One of the first lessons I learned as a budding gesneriad grower was that the first thing one should do when acquiring a prize new gesneriad is SHARE IT! At the very least, propagate it and then share it. Why? Often, events in our lives can get in the way of the care of our gesneriads, or they simply may not like the care we have to offer them, and they die. But, fear not, if we've followed the first rule of growing gesneriads, and we've shared our prize plant, we often can get it back from the friend with whom we've shared it. That has happened to me more times than I care to remember, and recently I was reminded of how true that rule can be.
The story begins a couple of years ago when I wanted to test whether the "miniature" gene that has shown up in my hybrid 'Keystone's Bantam' would be passed along to its offspring. So, I crossed P. forresttii with pollen from 'Keystone's Bantam'. I used forresttii because it was the smallest of all the species I had grown at that time. A seedpod did indeed result, and sure enough, as those zillions of tiny seedlings began to mature, it was evident that something unusual was going on. They were all not only mini's but microminiatures.... the leaves remained the size of a sesame seed on all of them! I thought that was "too miniature" and that they were stunted. So, I repotted them... and began to fertilize them. They were all healthy, but just very tiny. After about a year and a half, I decided they were rejects and tossed them all out. But, I gave a couple of them to a friend who is known for growing spectacular, prize winning Petrocosmeas. I had forgotten all about them until recently when I was visiting that friend. We were making a Sunday morning sweep of the plant room when I happened to notice among the Pets, a tiny little plant. I picked it up and saw the label.... There it was, my tiny little Petrocosmea hybrid...still tiny! See the picture below, with the little plant beside a quarter for comparison. ...........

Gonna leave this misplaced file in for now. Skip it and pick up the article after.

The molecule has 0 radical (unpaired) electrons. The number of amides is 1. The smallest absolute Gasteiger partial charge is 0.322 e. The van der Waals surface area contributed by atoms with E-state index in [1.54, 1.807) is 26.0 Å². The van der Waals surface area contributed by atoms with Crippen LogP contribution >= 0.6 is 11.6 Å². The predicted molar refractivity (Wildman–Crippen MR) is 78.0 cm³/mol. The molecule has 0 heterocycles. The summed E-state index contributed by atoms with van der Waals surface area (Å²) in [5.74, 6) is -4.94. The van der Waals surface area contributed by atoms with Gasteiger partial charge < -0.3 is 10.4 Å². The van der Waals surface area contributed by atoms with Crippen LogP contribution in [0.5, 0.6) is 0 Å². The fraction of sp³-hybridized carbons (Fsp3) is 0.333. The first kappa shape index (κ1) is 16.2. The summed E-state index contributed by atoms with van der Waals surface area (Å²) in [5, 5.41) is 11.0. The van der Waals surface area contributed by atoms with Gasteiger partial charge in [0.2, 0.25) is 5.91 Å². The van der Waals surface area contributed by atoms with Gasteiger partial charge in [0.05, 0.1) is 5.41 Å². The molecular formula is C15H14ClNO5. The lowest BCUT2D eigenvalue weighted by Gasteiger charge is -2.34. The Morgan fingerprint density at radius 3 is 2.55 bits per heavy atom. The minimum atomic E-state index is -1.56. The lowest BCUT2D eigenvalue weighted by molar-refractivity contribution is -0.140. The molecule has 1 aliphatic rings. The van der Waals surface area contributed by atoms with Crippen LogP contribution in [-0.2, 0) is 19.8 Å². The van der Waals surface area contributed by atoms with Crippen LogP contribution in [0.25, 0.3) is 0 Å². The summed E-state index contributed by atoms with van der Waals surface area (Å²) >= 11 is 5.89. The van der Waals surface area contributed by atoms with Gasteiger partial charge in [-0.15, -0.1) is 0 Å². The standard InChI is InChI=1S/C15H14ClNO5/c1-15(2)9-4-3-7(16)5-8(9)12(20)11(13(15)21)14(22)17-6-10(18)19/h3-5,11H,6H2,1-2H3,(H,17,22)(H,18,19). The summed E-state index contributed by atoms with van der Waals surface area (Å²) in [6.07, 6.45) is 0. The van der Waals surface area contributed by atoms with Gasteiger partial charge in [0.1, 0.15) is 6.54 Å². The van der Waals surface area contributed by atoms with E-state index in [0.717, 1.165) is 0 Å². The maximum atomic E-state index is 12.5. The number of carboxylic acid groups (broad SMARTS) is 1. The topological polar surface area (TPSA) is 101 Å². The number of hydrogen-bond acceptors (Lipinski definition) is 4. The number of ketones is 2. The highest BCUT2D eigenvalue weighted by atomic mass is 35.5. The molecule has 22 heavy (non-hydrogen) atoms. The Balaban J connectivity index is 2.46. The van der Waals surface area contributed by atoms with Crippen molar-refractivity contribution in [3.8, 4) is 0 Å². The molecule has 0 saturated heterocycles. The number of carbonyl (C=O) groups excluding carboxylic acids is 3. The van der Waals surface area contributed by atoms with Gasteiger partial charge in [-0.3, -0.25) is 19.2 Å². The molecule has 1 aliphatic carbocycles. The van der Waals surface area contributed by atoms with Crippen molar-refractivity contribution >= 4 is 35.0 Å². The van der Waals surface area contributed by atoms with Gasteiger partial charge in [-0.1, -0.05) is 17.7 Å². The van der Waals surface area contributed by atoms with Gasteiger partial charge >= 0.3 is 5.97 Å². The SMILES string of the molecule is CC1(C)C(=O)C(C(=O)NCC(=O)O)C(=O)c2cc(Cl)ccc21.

The plant was growing in a one inch pot, but appeared healthy and thriving....and under two inches in diameter. It is now almost three years old and it remains very small, with lots of tiny leaves in a neat little rosette. So far, it has never bloomed.
My tiny little hybrid Petrocosmea, sitting beside a standard P. sericea. Each of those little squares on the grid is 1 cm x 1 cm. This little guy proves the value of sharing plants AND the value of not being too hasty to make judgements about new hybrids that show new and unusual traits.
The genetics that are showing up within the genus Petrocosmea, as I am getting to grow out more and more crosses are amazing me! Who'd have ever guessed that mini Pets would have shown up so early in this adventure? The variation in flower coloration and extra petal lobes, ruffles, etc is also a wonder to see. I counted around fifty seedlings this morning in the Pet Cave that are yet to flower for the first time...and these from five different new crosses. My excitement with these seedlings in continually renewed.
A happy ending.........I'm delighted to say that my friend shared a dozen or so little leaves from the plant, and they are already forming tiny little babies in my prop box. Now, if I can just grow them on ....and see if they remain minis. I also still have a good supply of the seeds from that original cross in the freezer, so I'll be planting them again this winter. Lesson learned....again?!